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Permanent Crisis

February 4, 2008

It may be very probable that the ongoing attempts of Italian Senate Speaker Franco Marini of forming a new government to change the voting system will fail in short. This means we will soon vote, probably in spring.

A famous Italian opinonist, Ilvo Diamanti, writes today on La Repubblica about Italy situation defining the country as a ā€œTransitory Republicā€, meaning that Italy has been a nation in a permanent crisis for 15 years at least. Rubbish, Corruption, Mafia, Work Insecurity: Italy is a country always struggling to stabilize socially, economically and politically.

The big risk is that the protest attitude becomes a national habit which could finally lead to the birth of a destructive criticism based-culture; in a few words what we call: qualunquismo, meaning an attitude of indifference or lack of trust in politics.

As a matter of fact, this has already became a widespread way of thinking in Italy, mostly in the last years. We are talking about a crisis of democratic participation that has affected Italy in the last years and that shows up in a dramatic social fragmentation, a diffused lack of civic sense, a mistrusting in politicians and politics and the almost total absence of young persons in political parties.

Thus, what observers fear most is the crisis to become a permanent status.

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4 comments

  1. This was interesting to read. My boss is based in London and recently some of his colleagues have moved on to other jobs. I joked that if he got lonely he could relocated me to the UK. He said that he would not recommend the UK (for a number of reasons) and that, in fact, Italy is about the only European country that he would recommend moving to.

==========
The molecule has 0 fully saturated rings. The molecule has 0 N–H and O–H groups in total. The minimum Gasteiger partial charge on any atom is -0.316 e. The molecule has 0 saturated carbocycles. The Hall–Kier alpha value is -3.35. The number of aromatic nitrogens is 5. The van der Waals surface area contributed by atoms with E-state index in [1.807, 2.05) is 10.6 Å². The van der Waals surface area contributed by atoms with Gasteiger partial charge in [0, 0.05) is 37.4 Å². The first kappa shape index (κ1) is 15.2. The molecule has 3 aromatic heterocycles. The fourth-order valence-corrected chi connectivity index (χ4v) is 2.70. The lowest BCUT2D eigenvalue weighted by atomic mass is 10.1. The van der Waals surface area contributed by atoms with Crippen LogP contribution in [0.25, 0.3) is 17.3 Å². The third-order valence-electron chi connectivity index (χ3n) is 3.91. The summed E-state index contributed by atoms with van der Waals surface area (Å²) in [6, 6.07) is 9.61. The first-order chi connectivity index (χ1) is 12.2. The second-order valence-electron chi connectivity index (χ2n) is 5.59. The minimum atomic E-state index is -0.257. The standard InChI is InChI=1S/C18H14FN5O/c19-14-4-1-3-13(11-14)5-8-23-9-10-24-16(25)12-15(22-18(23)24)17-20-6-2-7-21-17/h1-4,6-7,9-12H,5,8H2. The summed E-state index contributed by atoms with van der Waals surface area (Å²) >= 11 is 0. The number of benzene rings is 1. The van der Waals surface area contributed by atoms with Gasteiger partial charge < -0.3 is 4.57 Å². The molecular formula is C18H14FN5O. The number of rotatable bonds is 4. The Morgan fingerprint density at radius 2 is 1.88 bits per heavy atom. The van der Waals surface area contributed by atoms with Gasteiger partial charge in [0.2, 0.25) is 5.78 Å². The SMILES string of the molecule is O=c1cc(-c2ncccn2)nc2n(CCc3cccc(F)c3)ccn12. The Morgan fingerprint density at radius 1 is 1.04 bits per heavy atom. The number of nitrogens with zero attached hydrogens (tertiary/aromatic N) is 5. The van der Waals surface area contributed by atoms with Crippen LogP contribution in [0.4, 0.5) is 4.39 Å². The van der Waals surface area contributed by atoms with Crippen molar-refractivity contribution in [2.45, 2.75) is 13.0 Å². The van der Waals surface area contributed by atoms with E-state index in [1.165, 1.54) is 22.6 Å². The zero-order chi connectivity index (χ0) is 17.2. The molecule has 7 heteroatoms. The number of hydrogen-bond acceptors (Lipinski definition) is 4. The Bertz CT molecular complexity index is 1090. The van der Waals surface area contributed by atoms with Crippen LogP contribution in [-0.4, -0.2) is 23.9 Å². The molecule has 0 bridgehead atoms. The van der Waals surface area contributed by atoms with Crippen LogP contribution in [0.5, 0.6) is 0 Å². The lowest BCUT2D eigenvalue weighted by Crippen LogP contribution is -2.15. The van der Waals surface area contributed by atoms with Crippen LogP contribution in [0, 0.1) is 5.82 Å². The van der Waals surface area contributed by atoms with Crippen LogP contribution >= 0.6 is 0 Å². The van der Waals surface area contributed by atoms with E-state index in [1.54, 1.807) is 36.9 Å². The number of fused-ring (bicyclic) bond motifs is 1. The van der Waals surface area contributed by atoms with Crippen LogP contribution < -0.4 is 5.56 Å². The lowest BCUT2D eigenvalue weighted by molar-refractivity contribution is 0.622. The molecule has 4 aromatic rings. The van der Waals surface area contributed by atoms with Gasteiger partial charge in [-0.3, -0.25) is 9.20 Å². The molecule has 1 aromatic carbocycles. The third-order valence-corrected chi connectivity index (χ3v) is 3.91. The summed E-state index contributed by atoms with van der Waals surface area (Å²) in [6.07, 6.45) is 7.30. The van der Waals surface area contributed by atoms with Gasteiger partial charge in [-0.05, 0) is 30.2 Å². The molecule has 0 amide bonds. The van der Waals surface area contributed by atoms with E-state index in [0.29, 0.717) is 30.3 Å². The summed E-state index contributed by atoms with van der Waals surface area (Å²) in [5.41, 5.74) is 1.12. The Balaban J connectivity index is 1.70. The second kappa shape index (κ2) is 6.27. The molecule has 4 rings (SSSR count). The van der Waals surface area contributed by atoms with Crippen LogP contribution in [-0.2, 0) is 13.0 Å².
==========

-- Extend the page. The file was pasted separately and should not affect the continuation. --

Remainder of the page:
I was curious about this because I had heard a bit on the radio about the political issues in Italy recently. It is not very well covered here, so I was happy to read your posts. The last few US elections had very low turnout, but that seems to be changing this year and I hope it changes for a while, rather than only changing for an election or two and then reverting back to apathy.


  2. thanks for visiting, then šŸ™‚


  3. Italy has allways been like this, as long as I can remember. But to the outside still the most fantastic holliday country, although because of the crisis prices compared to other eu countries are higher. This is keeping many from comming.
    Still, an Italian friend of mine is convinced it can turn for the better but only in little steps at the time.


  4. I have to agree with wilgenge… above. It has always been like this – at least in my life time. It’s not pretty and it’s getting worse. The decay is rampant and it’s a true shame. I’m embarassed for my country.



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